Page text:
So went the old investment advice: as the supply of land is fixed the price can only ever rise. This isn't of course true as those financing the housebuilders' land banks are finding out but we've also an illustration of a much larger point here. We're continually told that the earth is "running out of resources", that there's just no more out there for us to use. To which the economists keep saying, but, but, we create resources by inventing the technology that makes them available. Yes, even land is, in this sense, created.

Don't get me wrong, I'm not saying that there are not physical limits to this planet we inhabit: only that they are so huge that they're not the relevant limits. Those relevant limits are obviously the ones that are important to us: how many copper atoms there are is not the relevant limit concerning how many telephones we can make: how many copper atoms we can mine at what price might be.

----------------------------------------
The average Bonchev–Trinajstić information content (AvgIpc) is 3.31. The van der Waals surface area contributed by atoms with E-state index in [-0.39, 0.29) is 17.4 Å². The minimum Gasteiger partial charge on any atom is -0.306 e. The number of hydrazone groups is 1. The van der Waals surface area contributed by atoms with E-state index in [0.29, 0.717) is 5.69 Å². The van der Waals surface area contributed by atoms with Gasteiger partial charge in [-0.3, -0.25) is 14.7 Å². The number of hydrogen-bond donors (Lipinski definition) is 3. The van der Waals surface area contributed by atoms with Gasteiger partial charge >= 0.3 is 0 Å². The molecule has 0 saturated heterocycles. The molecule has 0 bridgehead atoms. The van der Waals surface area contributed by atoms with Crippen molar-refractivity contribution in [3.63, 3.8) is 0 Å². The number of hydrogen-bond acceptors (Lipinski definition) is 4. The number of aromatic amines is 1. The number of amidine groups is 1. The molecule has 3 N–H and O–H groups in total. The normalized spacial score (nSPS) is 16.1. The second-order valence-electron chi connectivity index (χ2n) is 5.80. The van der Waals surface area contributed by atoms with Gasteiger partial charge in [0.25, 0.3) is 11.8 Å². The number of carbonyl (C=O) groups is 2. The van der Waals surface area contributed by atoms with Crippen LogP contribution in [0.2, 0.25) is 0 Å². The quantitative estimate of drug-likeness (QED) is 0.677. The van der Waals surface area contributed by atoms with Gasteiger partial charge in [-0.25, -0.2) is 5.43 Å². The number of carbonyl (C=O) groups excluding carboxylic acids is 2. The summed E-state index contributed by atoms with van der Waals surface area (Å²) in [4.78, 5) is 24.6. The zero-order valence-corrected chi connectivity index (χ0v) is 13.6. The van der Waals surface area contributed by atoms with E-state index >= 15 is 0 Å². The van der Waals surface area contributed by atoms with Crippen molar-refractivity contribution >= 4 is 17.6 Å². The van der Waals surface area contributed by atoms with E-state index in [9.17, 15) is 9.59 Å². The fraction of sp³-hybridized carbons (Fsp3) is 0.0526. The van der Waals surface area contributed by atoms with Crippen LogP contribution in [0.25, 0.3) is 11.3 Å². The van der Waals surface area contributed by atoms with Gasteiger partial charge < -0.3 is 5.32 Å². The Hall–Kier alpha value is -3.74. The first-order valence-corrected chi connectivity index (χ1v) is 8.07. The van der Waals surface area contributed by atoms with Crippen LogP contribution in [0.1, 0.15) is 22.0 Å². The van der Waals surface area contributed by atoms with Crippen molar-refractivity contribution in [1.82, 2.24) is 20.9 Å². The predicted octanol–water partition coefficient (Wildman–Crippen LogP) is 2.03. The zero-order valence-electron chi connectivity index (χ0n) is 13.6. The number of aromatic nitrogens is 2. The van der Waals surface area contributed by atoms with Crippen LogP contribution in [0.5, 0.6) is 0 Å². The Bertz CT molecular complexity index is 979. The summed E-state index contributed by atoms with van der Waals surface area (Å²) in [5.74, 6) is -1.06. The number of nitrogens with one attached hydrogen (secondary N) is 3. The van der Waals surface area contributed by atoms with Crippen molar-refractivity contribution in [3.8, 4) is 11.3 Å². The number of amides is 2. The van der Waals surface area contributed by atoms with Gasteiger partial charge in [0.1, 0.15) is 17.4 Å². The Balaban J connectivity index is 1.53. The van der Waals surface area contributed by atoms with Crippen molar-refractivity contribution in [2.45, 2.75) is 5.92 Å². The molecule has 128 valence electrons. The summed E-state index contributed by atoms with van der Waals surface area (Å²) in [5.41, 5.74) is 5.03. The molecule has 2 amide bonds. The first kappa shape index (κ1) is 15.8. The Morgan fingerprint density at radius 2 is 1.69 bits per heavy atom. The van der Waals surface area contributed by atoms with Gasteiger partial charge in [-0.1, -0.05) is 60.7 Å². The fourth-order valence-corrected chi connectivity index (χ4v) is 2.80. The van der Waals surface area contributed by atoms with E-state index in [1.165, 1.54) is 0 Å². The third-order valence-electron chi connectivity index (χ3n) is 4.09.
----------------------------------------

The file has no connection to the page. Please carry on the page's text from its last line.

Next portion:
And yes, this does even applpy to land, as the development of Brazil's cerrado shows:

When Embrapa started, the cerrado was regarded as unfit for farming. Norman Borlaug, an American plant scientist often called the father of the Green Revolution, told the New York Times that “nobody thought these soils were ever going to be productive.” They seemed too acidic and too poor in nutrients. Embrapa did four things to change that.

Lime the soil (a centuries old technique), play clever with breeding both nitrogen fixing soil bacteria and grasses, play clever with the breeding of the crops you're trying to plant and finally, change the way the farming is done to no-till agriculture.

Et voila, we have created tens of millions of hectares of new arable land and there's perhaps another 250 million susceptible to the same treatment.

No, we're really not running out of things, not in any sense that actually matters. For we really do create resources through human ingenuity.